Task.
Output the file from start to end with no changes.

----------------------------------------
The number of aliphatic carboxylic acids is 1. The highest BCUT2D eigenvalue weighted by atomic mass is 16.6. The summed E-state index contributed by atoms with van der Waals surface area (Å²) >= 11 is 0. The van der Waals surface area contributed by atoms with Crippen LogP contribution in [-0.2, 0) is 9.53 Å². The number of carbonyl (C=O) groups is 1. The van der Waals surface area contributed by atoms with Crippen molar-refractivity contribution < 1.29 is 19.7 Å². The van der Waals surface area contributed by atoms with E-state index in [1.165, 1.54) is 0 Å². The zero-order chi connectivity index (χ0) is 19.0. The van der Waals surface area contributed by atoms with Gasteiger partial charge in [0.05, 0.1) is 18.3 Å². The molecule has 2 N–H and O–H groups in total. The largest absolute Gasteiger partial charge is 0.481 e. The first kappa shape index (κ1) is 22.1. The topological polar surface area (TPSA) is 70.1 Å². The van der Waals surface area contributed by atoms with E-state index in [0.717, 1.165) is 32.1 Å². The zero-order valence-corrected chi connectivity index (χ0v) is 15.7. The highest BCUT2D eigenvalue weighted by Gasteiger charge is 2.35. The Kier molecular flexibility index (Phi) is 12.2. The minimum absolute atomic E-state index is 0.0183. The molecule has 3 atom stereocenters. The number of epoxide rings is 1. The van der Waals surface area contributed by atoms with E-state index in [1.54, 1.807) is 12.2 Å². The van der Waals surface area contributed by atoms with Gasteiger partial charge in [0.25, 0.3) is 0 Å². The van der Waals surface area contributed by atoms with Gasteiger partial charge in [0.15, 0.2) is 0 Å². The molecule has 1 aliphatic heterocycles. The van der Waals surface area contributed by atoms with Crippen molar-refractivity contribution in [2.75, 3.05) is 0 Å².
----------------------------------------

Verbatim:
The number of aliphatic carboxylic acids is 1. The highest BCUT2D eigenvalue weighted by atomic mass is 16.6. The summed E-state index contributed by atoms with van der Waals surface area (Å²) >= 11 is 0. The van der Waals surface area contributed by atoms with Crippen LogP contribution in [-0.2, 0) is 9.53 Å². The number of carbonyl (C=O) groups is 1. The van der Waals surface area contributed by atoms with Crippen molar-refractivity contribution < 1.29 is 19.7 Å². The van der Waals surface area contributed by atoms with E-state index in [1.165, 1.54) is 0 Å². The zero-order chi connectivity index (χ0) is 19.0. The van der Waals surface area contributed by atoms with Gasteiger partial charge in [0.05, 0.1) is 18.3 Å². The molecule has 2 N–H and O–H groups in total. The largest absolute Gasteiger partial charge is 0.481 e. The first kappa shape index (κ1) is 22.1. The topological polar surface area (TPSA) is 70.1 Å². The van der Waals surface area contributed by atoms with E-state index in [0.717, 1.165) is 32.1 Å². The zero-order valence-corrected chi connectivity index (χ0v) is 15.7. The highest BCUT2D eigenvalue weighted by Gasteiger charge is 2.35. The Kier molecular flexibility index (Phi) is 12.2. The minimum absolute atomic E-state index is 0.0183. The molecule has 3 atom stereocenters. The number of epoxide rings is 1. The van der Waals surface area contributed by atoms with E-state index in [1.54, 1.807) is 12.2 Å². The van der Waals surface area contributed by atoms with Gasteiger partial charge in [0.25, 0.3) is 0 Å². The van der Waals surface area contributed by atoms with Gasteiger partial charge in [0.15, 0.2) is 0 Å². The molecule has 1 aliphatic heterocycles. The van der Waals surface area contributed by atoms with Crippen molar-refractivity contribution in [2.75, 3.05) is 0 Å².